She's still taking the Zith - allergy symptoms are dwindling down so it may be all herxing which I am hoping it is. We've been really held back from treatment because of the allergies. She started antibiotics in March, but haven't been successful on keeping her on one or ramping one up which is what the LLMD is trying to get to.

Thanks again everyone!!!

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Keebler
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-
Many allergists don't really believe in Multiple Chemical Sensitivities - it's really more of a liver being overwhelmed and brain chemistry overload that many lyme patients face. It's not really an allergy, per se.
-----------

www.multiplechemicalsensitivity.org

What is Multiple Chemical Sensitivity? (MCS)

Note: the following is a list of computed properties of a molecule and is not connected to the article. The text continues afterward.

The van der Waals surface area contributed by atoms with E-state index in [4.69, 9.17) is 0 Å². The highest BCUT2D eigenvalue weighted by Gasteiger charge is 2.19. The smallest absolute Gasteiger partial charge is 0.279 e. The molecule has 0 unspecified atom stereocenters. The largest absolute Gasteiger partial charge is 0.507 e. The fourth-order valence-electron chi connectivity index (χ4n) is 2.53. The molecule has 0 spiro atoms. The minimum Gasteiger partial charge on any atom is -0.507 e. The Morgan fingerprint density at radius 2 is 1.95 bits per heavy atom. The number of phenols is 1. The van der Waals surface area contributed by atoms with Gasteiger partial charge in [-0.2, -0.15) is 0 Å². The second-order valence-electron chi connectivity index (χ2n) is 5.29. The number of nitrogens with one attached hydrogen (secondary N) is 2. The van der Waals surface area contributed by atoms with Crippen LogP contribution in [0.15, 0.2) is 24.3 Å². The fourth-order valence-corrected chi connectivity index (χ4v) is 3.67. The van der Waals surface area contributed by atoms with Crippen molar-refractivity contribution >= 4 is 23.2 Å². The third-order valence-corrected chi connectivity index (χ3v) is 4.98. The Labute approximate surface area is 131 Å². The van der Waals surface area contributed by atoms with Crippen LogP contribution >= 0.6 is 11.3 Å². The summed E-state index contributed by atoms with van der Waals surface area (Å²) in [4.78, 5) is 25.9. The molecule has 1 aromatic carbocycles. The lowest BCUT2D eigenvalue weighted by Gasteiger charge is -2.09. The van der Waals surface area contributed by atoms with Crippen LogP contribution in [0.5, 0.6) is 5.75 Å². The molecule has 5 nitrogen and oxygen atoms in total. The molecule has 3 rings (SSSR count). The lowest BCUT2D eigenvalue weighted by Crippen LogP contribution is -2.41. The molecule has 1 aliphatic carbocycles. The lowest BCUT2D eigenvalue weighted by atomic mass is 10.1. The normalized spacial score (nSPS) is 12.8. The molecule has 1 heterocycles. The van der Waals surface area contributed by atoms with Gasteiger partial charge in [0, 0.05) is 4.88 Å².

----------

Toothpaste: I don't use it. Haven't for years. I could not find one that did not burn my mouth, even "natural" toothpastes. And even some "natural" toothpastes have a lot of stuff that is just not needed. And the landfills don't need any more empty tubes.

Be sure to avoid toothpaste that contains sodium laurel sulfate or derivatives.

I just rinse my toothbrush with water and sprinkle some baking soda, wait about 30 seconds for it to dissolve a bit (so that it's not grainy - that could scratch tooth enamel - when melted, that's fine).

You could make a little paste in a cute little dish, I suppose. But it should be fresh each time and each person should have their own little mixture.

Now, as for protection of a child's teeth, you may want to read more about that from a holistic dentist. You might search for "Hal Huggins" books. Not sure if he talks about kids or not but his info. will lead you to others along that line.

It may be that just a little xylitol is best for tooth protection.

You might also search the article library at www.vrp.com for more on dental care.

-----------

Zith: be sure liver support is included at all times. That can also help protect ears. If she develops any ear symptoms, be sure to tell your LLMD immediately.